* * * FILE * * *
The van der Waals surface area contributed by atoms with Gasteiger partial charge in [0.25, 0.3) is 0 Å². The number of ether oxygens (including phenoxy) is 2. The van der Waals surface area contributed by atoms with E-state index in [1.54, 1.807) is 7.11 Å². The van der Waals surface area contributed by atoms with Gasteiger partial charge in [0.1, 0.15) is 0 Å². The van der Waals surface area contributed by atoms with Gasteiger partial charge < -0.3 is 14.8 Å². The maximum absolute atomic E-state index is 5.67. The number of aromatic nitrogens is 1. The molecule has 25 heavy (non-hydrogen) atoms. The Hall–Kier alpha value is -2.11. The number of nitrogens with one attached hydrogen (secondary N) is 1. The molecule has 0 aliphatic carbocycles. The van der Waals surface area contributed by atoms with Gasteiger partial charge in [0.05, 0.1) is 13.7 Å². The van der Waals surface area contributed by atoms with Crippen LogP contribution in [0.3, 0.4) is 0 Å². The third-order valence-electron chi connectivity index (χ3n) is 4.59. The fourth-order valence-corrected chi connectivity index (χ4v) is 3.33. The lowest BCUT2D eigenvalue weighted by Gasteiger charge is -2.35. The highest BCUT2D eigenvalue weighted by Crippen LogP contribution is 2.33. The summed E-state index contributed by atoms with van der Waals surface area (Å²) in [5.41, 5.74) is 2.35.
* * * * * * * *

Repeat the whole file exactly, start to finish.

The van der Waals surface area contributed by atoms with Gasteiger partial charge in [0.25, 0.3) is 0 Å². The number of ether oxygens (including phenoxy) is 2. The van der Waals surface area contributed by atoms with E-state index in [1.54, 1.807) is 7.11 Å². The van der Waals surface area contributed by atoms with Gasteiger partial charge in [0.1, 0.15) is 0 Å². The van der Waals surface area contributed by atoms with Gasteiger partial charge < -0.3 is 14.8 Å². The maximum absolute atomic E-state index is 5.67. The number of aromatic nitrogens is 1. The molecule has 25 heavy (non-hydrogen) atoms. The Hall–Kier alpha value is -2.11. The number of nitrogens with one attached hydrogen (secondary N) is 1. The molecule has 0 aliphatic carbocycles. The van der Waals surface area contributed by atoms with Gasteiger partial charge in [0.05, 0.1) is 13.7 Å². The van der Waals surface area contributed by atoms with Crippen LogP contribution in [0.3, 0.4) is 0 Å². The third-order valence-electron chi connectivity index (χ3n) is 4.59. The fourth-order valence-corrected chi connectivity index (χ4v) is 3.33. The lowest BCUT2D eigenvalue weighted by Gasteiger charge is -2.35. The highest BCUT2D eigenvalue weighted by Crippen LogP contribution is 2.33. The summed E-state index contributed by atoms with van der Waals surface area (Å²) in [5.41, 5.74) is 2.35.